Cronin discusses rules during an exhibition of bronze statues in the Getty museum preventing non-sanctioned photos and reproductions. These rules protect public domain works in an age where copies can be cheaply distributed online. “All of the bronzes in Power and Pathos are over 2000 years old, and none have ever enjoyed copyright protection.” (Cronin, 710) Beale and Perry investigate the impact of the social web on archaeological fields, which has provides a platform for a community to fill in gaps in knowledge but there are also threats: “Our applications of the social web have direct effects on users, our discipline, and ourselves; and, despite a wider failure to take account of the more negative of these effects, various archaeologists and cognate specialists have been pioneering ethically-committed, critically-aware approaches to online interactions which have the potential to reframe archaeology more generally.” (161)
Though technically almost any object could always be reproduced, advances in technology made this a much easier process. “Around 1900 technical reproduction had reached a standard that not only permitted it to reproduce all transmitted works of art and thus to cause the most profound change in their impact upon the public; it also had captured a place of its own among the artistic processes.” (Benjamin, 217-218) For Benjamin, the reproducibility of art has implications: Reproducing the material object takes away from the uniqueness of art. Nowadays, photographs and data to recreate an object in 3D can be distributed relatively cheaply online. Suo J L, et al. give an overview of computational photography, a broad term for multiple types of computer assisted photography for capturing visual data. This technology involves capturing data using imaging and scanners. Making 3D copies previously required an expensive and labor intensive casting process. “It is fortuitous then, that 3D scan and print technologies have advanced swiftly in this era of hyper punctilious museum curators, because these developments make it possible to replicate without physical contact, three-dimensional works in many media.” (Cronin, 713) De Reu et al. investigate the cost effectiveness of such technologies. Chow and Chan discuss a technique to effectively reproduce ceramic objects. Dawson, Levy and Lyons explain other uses in the field of archaeology, including recreating missing pieces of objects. Photography can even be used to reconstruct 3 dimensional models of lost artifacts. “It is also possible through photogrammetry to create 3D digital models from two-dimensional images by manipulating digital data obtained from these images.” (Cronin, 714) Because these can be obtained by manipulating data, there is no contact with the original artefact required.
Weinberg highlights an issue around this technology: copyright can provide grounds for policing ownership when applicable but its definition emphasises uniqueness and creative vision rather than the work done to create the material object. Issues that emerged around photography are still the subject of debate today. “Originally, photographs were not eligible for copyright protection.” (Weinberg, 3) ‘Authorship’ was disputed on the basis that a photograph is captured using a machine that controls variables light reaching a sensor to record an image. While there is a distinction between photographs with artistic character and photographs aiming to capture reality: “This distinction – while clean in theory – was and is a bit messy to put into practice.” (Weinberg, 5) Advances in technology facilitate automated image generation and the digital scan which arguably requires skill, but not creative agency as a scan is collection of data (similar to a photo) – representing an original work. While expressive scans as artistic creations come under copyright, they are in the minority and there is not actual copyright protection for most other objects in museums despite efforts to mislead the public to try prevent reproduction.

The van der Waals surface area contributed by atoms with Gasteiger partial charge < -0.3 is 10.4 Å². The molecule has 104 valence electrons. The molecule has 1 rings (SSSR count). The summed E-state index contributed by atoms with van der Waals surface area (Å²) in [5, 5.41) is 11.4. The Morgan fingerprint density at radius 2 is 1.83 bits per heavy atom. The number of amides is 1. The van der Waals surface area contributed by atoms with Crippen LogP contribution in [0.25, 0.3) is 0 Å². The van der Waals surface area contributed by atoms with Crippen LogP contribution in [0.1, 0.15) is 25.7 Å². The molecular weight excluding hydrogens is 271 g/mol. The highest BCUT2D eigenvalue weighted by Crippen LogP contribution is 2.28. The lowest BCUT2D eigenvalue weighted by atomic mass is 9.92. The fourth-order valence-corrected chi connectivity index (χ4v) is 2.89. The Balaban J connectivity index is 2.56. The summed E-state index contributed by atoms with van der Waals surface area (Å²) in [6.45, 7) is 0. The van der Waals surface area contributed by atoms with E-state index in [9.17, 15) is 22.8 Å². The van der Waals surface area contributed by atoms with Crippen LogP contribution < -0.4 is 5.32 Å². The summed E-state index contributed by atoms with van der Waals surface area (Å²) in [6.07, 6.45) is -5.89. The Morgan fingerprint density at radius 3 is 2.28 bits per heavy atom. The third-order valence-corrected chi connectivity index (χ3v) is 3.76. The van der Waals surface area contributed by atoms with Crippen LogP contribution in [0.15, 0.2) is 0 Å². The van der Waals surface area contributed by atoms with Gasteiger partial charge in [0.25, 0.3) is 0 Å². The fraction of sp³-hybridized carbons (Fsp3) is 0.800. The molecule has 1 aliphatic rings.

Computer showing 3D data to be printed:
Images above taken by Donal Ryan, the 3d printers and other subjects can be seen in the University of Limerick.
Benjamin, Walter. “The work of art in the age of mechanical reproduction.” Modern Art and Modernism. Pp. 217-220. Web. Date of Access: 16 Oct. 2016.
Chow, Shu-Kam and Chan, Kwok-Leung. “Reconstruction of photorealistic 3D model of ceramic artefacts for interactive virtual exhibition” Journal of Cultural Heritage 10. 2009. Pp. 161–173. Web. Date of Access: 16 Oct. 2016.
Cronin, Charles. “Possession is 99% of the Law: 3D Printing, Public Domain Cultural Artifacts and Copyright.” Minnesota Journal of Law, Science & Technology. Vol. 17 No. 2, 2016. Pp. 709-736. Web. Date of Access: 16 Oct. 2016.
Dawson, Peter. Levy, Richard and Lyons, Natasha. “‘Breaking the fourth wall’: 3D virtual worlds as tools for knowledge repatriation in archaeology” Journal of Social Archaeology Vol. 11 No. 3, 2011, pp. 387–402. Web. Date of Access: 16 Oct. 2016.
Sara Perry, Nicole Beale. “The Social Web and Archaeology’s Restructuring: Impact, Exploitation, Disciplinary Change.” Open Archaeology 2015; 1, pp. 153–165. Web. Date of Access: 16 Oct. 2016.
De Reu, Jeroen. Plets, Gertjan, Verhoeven, Geert , De Smedt, Philippe, Bats, Machteld, Cherretté, Bart, De Maeyer, Wouter, Deconynck, Jasper, Herremans, Davy , Laloo, Pieter, Van Meirvenne, Marc and De Clercq, Wim “Towards a three-dimensional cost-e
ffective registration of the archaeological Heritage” a Journal of Archaeological Science 40, 2013. pp. 1108-1121. Web. Date of Access: 16 Oct. 2016.
SUO JinLi, JI XiangYang and DAI QiongHai. “An overview of computational photography” SCIENCE CHINA: Information Sciences. Vol. 55 No. 6, 2012. Pp. 1229–1248. Web. Date of Access: 16 Oct. 2016.
Weinberg, Micheal. “3D Scanning: A World without Copyright.” Shapeways. Pp. 1-16. Web. Date of Access: 16 Oct. 2016.